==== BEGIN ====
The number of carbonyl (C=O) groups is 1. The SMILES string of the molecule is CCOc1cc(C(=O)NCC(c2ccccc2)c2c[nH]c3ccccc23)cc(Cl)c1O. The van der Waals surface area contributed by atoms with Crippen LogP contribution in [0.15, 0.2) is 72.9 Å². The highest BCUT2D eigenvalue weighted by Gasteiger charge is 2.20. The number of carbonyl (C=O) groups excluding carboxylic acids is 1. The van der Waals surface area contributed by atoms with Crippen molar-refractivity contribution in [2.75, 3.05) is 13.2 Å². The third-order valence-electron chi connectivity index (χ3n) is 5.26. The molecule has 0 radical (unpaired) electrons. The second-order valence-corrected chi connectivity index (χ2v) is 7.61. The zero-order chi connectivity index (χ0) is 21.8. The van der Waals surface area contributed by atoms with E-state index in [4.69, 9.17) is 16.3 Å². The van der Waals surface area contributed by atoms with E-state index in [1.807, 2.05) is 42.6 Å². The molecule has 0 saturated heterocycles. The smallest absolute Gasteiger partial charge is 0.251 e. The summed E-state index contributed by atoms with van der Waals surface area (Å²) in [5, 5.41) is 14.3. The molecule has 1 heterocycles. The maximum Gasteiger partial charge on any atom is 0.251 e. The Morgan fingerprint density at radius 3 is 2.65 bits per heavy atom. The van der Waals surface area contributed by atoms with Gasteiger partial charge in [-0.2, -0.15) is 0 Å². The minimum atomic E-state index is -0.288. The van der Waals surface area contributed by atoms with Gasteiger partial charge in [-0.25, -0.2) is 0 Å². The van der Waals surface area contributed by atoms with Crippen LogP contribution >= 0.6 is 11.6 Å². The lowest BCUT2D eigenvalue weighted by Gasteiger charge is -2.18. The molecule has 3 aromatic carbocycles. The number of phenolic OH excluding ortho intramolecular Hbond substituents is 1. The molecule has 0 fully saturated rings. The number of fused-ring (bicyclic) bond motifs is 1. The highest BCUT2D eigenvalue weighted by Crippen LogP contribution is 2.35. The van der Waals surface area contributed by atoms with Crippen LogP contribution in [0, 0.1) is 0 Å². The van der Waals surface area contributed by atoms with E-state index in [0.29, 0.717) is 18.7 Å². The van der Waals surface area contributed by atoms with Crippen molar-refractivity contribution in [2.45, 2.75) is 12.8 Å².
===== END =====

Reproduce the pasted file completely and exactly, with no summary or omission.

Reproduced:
The number of carbonyl (C=O) groups is 1. The SMILES string of the molecule is CCOc1cc(C(=O)NCC(c2ccccc2)c2c[nH]c3ccccc23)cc(Cl)c1O. The van der Waals surface area contributed by atoms with Crippen LogP contribution in [0.15, 0.2) is 72.9 Å². The highest BCUT2D eigenvalue weighted by Gasteiger charge is 2.20. The number of carbonyl (C=O) groups excluding carboxylic acids is 1. The van der Waals surface area contributed by atoms with Crippen molar-refractivity contribution in [2.75, 3.05) is 13.2 Å². The third-order valence-electron chi connectivity index (χ3n) is 5.26. The molecule has 0 radical (unpaired) electrons. The second-order valence-corrected chi connectivity index (χ2v) is 7.61. The zero-order chi connectivity index (χ0) is 21.8. The van der Waals surface area contributed by atoms with E-state index in [4.69, 9.17) is 16.3 Å². The van der Waals surface area contributed by atoms with E-state index in [1.807, 2.05) is 42.6 Å². The molecule has 0 saturated heterocycles. The smallest absolute Gasteiger partial charge is 0.251 e. The summed E-state index contributed by atoms with van der Waals surface area (Å²) in [5, 5.41) is 14.3. The molecule has 1 heterocycles. The maximum Gasteiger partial charge on any atom is 0.251 e. The Morgan fingerprint density at radius 3 is 2.65 bits per heavy atom. The van der Waals surface area contributed by atoms with Gasteiger partial charge in [-0.2, -0.15) is 0 Å². The minimum atomic E-state index is -0.288. The van der Waals surface area contributed by atoms with Gasteiger partial charge in [-0.25, -0.2) is 0 Å². The van der Waals surface area contributed by atoms with Crippen LogP contribution >= 0.6 is 11.6 Å². The lowest BCUT2D eigenvalue weighted by Gasteiger charge is -2.18. The molecule has 3 aromatic carbocycles. The number of phenolic OH excluding ortho intramolecular Hbond substituents is 1. The molecule has 0 fully saturated rings. The number of fused-ring (bicyclic) bond motifs is 1. The highest BCUT2D eigenvalue weighted by Crippen LogP contribution is 2.35. The van der Waals surface area contributed by atoms with Crippen LogP contribution in [0, 0.1) is 0 Å². The van der Waals surface area contributed by atoms with E-state index in [0.29, 0.717) is 18.7 Å². The van der Waals surface area contributed by atoms with Crippen molar-refractivity contribution in [2.45, 2.75) is 12.8 Å².